On 19 November, the UN warned about the extreme conditions refugees fleeing to Sudan are facing. UNHCR spokesperson Babar Baloch, on 20 November, restated the need to assist the now 33 000 refugees, and announced thousands more to come. The conflict in Tigray is worsening, and four humanitarian camps’ routes are currently blocked. The 2018 peace agreement did not stop the flow of migrants, and the escalation between the national military (Ethiopian National Defence Force) and the Tigray People’s Liberation Front (TPLF) will likely increase the number of refugees. The UN and its agencies are calling to all parties involved to protect the civilians as well as for a ceasefire.


https://www.unhcr.org/news/briefing/2020/11/5fb78cec4/urgent-support-needed-help-ethiopian-refugees-reaching-sudan.html https://news.un.org/en/story/2020/11/1078132



Declaration by the High Representative of the EU for Foreign Affairs and Security Policy on Nagorno-Karabakh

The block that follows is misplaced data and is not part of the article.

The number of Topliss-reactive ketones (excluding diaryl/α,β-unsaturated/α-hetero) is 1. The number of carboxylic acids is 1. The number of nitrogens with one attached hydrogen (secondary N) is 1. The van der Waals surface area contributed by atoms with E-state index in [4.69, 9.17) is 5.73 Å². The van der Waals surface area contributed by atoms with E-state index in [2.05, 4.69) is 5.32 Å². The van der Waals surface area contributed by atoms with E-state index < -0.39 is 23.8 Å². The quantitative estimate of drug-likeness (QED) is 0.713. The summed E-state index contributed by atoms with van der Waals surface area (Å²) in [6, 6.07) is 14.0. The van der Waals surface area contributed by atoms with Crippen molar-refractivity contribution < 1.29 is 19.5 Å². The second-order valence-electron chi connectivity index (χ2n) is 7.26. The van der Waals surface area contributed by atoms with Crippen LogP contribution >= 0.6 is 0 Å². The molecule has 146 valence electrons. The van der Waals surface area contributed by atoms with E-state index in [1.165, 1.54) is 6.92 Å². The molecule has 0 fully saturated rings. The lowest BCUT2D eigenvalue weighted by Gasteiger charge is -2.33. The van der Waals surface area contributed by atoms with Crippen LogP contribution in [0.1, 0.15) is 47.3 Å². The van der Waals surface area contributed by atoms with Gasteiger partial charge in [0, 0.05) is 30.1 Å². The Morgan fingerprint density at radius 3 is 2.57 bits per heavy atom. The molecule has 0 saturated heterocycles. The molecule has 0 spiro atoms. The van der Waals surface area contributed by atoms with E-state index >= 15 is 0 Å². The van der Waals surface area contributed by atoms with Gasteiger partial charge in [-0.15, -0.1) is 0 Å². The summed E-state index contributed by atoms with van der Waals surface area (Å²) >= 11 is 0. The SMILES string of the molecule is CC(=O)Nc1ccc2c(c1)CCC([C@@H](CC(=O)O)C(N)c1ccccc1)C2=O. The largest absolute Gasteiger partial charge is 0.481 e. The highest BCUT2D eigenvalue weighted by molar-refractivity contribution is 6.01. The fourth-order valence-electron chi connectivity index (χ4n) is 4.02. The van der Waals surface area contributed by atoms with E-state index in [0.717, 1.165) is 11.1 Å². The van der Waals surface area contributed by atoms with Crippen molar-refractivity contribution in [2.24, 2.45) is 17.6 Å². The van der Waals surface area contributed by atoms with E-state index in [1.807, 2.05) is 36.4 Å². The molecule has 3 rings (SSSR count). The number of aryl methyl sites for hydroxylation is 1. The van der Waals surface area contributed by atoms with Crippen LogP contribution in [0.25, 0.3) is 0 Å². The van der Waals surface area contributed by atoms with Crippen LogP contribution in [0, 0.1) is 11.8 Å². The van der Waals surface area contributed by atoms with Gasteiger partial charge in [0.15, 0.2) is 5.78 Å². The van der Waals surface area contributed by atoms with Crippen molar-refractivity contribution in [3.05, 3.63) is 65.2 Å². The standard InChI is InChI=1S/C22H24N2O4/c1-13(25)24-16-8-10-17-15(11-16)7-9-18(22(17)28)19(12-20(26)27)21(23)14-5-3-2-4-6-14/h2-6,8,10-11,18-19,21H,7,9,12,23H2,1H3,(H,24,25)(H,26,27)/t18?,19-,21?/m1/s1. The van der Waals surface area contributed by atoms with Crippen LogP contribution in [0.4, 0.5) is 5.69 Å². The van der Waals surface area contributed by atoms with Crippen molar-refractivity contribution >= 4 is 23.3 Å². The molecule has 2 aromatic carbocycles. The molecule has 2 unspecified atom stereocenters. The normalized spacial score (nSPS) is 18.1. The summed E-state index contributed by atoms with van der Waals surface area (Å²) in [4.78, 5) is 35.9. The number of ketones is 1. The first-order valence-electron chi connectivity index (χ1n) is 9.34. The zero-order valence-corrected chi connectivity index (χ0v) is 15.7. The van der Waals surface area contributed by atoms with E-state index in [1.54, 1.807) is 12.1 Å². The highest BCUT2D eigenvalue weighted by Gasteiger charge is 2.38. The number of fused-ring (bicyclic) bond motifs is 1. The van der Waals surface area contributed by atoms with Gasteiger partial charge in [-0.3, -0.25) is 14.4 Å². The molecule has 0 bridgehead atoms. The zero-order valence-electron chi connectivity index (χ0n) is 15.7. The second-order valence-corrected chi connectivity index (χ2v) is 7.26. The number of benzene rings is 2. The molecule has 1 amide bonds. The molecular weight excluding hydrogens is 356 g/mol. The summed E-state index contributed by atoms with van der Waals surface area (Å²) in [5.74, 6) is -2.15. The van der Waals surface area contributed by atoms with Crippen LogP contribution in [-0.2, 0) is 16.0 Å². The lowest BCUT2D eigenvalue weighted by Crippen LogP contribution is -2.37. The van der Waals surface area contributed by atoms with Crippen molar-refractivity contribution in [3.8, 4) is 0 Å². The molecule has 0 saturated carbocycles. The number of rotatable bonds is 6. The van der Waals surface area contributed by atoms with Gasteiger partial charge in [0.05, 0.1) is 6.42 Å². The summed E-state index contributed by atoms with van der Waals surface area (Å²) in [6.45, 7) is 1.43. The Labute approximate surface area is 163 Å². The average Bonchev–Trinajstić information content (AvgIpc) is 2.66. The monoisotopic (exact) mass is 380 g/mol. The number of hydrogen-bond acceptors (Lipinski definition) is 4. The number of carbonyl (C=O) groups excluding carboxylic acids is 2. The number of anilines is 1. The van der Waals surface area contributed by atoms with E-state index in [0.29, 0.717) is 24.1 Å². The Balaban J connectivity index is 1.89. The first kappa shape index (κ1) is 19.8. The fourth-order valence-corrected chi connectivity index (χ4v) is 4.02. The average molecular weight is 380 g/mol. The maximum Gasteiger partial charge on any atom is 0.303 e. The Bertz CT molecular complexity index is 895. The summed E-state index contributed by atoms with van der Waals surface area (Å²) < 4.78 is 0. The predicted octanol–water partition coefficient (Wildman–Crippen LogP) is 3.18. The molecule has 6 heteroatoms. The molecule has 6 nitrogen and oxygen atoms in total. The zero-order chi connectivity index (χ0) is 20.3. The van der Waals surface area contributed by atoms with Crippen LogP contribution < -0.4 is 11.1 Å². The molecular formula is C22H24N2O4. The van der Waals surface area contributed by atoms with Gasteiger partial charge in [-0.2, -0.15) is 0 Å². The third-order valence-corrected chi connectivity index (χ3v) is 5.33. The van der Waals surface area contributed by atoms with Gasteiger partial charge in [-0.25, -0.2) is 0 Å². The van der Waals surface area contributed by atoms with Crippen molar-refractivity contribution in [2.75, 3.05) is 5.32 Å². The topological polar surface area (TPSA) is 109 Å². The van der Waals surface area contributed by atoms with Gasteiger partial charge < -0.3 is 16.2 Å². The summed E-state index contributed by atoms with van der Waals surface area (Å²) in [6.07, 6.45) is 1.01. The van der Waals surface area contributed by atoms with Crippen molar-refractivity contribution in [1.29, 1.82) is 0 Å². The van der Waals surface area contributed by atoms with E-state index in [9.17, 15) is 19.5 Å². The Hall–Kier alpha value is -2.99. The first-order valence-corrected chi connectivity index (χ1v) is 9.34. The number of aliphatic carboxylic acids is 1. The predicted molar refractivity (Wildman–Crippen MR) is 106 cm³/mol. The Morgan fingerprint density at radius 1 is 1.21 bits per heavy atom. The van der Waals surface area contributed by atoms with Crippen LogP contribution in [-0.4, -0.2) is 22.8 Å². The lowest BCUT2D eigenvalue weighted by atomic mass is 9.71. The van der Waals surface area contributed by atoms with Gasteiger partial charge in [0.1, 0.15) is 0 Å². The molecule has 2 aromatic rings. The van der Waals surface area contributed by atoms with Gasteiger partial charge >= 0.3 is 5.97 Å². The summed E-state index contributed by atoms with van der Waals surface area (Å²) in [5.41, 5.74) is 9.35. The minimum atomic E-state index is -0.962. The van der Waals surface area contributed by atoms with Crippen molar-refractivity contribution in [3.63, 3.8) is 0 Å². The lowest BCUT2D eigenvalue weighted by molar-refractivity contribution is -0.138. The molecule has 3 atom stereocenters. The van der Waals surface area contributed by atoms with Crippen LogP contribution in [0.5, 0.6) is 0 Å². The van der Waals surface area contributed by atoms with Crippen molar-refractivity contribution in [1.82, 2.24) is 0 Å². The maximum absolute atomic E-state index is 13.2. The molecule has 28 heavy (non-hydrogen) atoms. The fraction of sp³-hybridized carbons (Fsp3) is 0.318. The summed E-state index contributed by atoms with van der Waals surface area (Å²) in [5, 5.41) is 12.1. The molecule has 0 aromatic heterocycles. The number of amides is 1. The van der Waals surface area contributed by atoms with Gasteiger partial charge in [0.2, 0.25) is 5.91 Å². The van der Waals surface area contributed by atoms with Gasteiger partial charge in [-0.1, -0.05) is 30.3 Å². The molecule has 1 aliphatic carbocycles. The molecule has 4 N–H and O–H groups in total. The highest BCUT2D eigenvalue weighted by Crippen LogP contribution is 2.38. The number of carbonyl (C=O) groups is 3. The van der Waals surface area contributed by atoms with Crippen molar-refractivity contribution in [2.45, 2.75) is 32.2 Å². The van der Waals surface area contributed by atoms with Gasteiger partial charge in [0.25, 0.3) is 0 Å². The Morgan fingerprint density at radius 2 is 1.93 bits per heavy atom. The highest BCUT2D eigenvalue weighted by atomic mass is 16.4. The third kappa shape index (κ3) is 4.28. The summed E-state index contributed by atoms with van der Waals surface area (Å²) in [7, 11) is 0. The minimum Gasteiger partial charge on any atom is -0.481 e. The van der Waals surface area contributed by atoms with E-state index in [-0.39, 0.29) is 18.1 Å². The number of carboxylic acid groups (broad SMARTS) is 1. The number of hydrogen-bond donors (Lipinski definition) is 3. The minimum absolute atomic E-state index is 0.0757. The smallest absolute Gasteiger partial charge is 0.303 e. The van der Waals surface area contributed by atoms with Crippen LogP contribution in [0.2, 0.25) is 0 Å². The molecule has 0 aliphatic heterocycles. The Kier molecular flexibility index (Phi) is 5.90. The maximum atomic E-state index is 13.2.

On 19 November, the High Representative welcome the cessation of hostilities following the agreement made between Azerbaijan and Armenia and also called on both parties to remain committed to the ceasefire. The EU stated its engagement to follow the implementation of the ceasefire and reminded that it is the first step to end the conflict. The High Representative also voiced its opposition to the use of violence, cluster ammunitions and incendiary weapons, and called for humanitarian law to be respected. In additoon, the EU called on the parties to implement the agreements on the exchange of prisoners of war and the repatriation of human remains reached within the OSCE Minsk Group Co-Chairs format on 30 October in Geneva. More so, the EU stressed the importance of preserving and restoring the “cultural and religious heritage” in the region, and to investigate any war crimes.